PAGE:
Vegans and vegetarians must be the easier sell, but you've obviously managed a broader appeal, both in your shop and on the Cupcake Wars shows.
Who we're really marketing to is open-minded foodies, people who really enjoy fun food and want to eat delicious food that doesn't taste "vegan." Just because there's no eggs or dairy in it doesn't mean it won't be the best thing you've ever tasted -- I swear! There is still some customer education that has to happen and there is that hurdle to get over, but it's getting smaller and smaller. It's an exciting time for Sticky Fingers and for vegan food in general.
What was the whole Cupcake Wars experience like for you? I imagine there was bias against you going into it.
When we were asked to be on Cupcake Wars, it was terrifying. We were right in the middle of a bunch of different things: My business partner had recently decided to move on from the business and we were restructuring. I was like, "This is silly, I can't go on TV, I'm running a bakery! I'm a business owner I have no time for this television stuff!" But we went on and won, surprising everybody. For us our success came out of taking ourselves really seriously, on the one hand, doing what we do extremely well, and fine-tuning ourselves in order to be able to perform under pressure on a show like Cupcake Wars, but also not taking ourselves too seriously, on the other hand and making sure it was fun. We were kind of tongue-in-cheek and silly about it so as not to scare everyone away.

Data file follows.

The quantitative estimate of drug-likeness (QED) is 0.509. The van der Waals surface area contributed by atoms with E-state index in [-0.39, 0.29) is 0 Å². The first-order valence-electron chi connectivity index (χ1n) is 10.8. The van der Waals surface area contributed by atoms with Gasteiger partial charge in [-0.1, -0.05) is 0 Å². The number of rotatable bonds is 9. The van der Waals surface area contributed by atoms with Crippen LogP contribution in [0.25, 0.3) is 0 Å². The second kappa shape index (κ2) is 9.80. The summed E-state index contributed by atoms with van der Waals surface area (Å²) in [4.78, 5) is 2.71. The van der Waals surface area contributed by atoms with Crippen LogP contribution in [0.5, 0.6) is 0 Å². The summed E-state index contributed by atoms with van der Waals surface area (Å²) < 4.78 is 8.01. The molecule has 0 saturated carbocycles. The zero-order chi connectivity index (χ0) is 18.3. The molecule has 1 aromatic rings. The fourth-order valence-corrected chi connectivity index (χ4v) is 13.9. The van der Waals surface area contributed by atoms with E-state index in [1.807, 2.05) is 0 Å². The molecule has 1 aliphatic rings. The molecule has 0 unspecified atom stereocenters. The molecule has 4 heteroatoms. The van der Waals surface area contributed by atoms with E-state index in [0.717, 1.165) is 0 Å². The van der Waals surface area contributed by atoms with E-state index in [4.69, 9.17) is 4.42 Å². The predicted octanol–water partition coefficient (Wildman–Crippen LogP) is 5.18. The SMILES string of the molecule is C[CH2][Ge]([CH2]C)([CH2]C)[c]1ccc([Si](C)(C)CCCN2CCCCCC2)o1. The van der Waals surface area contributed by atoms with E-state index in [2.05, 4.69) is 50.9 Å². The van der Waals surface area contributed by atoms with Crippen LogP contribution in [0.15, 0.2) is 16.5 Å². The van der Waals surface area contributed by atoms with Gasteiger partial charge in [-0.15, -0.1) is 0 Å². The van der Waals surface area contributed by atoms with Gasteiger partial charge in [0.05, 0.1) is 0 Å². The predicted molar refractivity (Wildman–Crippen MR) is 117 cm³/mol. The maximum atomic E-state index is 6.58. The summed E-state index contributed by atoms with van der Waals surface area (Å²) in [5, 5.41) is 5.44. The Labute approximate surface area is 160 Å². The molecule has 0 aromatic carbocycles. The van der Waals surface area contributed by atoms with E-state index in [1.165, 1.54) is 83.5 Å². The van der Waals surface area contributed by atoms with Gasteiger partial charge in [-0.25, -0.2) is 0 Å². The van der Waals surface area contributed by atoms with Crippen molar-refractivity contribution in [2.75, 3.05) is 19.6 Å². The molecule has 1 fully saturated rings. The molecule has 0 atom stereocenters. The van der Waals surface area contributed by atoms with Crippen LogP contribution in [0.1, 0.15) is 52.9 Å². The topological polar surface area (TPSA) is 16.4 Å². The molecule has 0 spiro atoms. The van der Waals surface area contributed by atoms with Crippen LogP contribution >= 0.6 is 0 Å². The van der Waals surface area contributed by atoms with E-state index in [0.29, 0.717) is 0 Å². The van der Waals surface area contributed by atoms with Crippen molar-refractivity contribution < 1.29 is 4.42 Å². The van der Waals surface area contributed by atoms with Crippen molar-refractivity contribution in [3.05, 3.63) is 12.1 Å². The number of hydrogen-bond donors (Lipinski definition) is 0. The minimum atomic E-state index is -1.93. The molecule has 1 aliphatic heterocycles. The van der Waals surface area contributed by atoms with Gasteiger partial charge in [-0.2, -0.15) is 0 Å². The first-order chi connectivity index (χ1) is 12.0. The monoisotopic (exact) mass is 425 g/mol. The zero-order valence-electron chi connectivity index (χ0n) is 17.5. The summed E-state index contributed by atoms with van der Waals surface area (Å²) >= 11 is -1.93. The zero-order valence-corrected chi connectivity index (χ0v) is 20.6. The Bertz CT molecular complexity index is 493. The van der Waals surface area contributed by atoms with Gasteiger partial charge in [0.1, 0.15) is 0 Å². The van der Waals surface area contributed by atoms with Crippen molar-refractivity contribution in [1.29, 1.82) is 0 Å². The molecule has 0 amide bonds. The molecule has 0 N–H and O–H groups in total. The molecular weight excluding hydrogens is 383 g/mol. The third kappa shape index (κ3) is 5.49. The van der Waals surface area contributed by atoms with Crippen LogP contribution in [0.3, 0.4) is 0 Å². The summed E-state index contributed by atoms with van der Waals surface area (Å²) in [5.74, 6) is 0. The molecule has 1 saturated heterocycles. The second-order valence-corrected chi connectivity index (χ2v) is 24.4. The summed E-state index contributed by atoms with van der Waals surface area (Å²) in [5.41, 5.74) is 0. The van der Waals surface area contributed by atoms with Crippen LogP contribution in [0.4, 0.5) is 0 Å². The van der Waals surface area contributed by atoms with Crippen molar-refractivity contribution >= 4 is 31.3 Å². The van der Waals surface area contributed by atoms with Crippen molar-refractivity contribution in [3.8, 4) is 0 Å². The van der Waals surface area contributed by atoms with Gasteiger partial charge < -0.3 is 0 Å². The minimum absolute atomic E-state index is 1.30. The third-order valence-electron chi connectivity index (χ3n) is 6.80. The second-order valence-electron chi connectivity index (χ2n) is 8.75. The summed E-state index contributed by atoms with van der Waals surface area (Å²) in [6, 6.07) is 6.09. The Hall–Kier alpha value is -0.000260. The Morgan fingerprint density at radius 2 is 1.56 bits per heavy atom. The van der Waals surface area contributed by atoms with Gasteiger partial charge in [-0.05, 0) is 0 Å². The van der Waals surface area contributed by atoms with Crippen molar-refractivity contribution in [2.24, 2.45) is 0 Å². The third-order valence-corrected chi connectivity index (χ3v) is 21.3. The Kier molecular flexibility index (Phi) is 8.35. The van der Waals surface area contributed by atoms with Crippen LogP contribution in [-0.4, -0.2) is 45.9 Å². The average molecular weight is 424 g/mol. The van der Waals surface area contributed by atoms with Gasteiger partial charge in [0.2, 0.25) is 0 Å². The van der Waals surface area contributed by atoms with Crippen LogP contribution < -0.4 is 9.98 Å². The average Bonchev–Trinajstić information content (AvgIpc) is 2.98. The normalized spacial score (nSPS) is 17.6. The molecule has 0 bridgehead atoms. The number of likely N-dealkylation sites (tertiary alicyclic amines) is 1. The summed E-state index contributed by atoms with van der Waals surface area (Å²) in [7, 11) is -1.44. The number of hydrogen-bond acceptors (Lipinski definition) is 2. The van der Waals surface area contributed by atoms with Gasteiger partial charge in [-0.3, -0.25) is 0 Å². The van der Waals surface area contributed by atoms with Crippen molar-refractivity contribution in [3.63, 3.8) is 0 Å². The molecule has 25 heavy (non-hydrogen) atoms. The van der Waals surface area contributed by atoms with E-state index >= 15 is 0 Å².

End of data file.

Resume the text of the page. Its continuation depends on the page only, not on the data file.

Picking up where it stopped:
In your shop you have some savory stuff in addition to the cupcakes and other sweets, but the new book just focuses on the desserts. Do you find that for people who are considering a vegan diet the desserts that they're attached to are a sticking point to making the rest of that lifestyle commitment?
Whenever there's something that you really enjoy but you can't make it match the diet you're following or the lifestyle you're following, you just don't -- you don't give it up. People who absolutely adore sweets aren't trying to replace them with bad tasting crunchy health-food sweets for the sake of being vegan because it's not the same thing. So for those folks, and there are a lot of them, we're making sure there are traditional favorites that are egg- and dairy-free but look and taste just like the treats that you grew up with.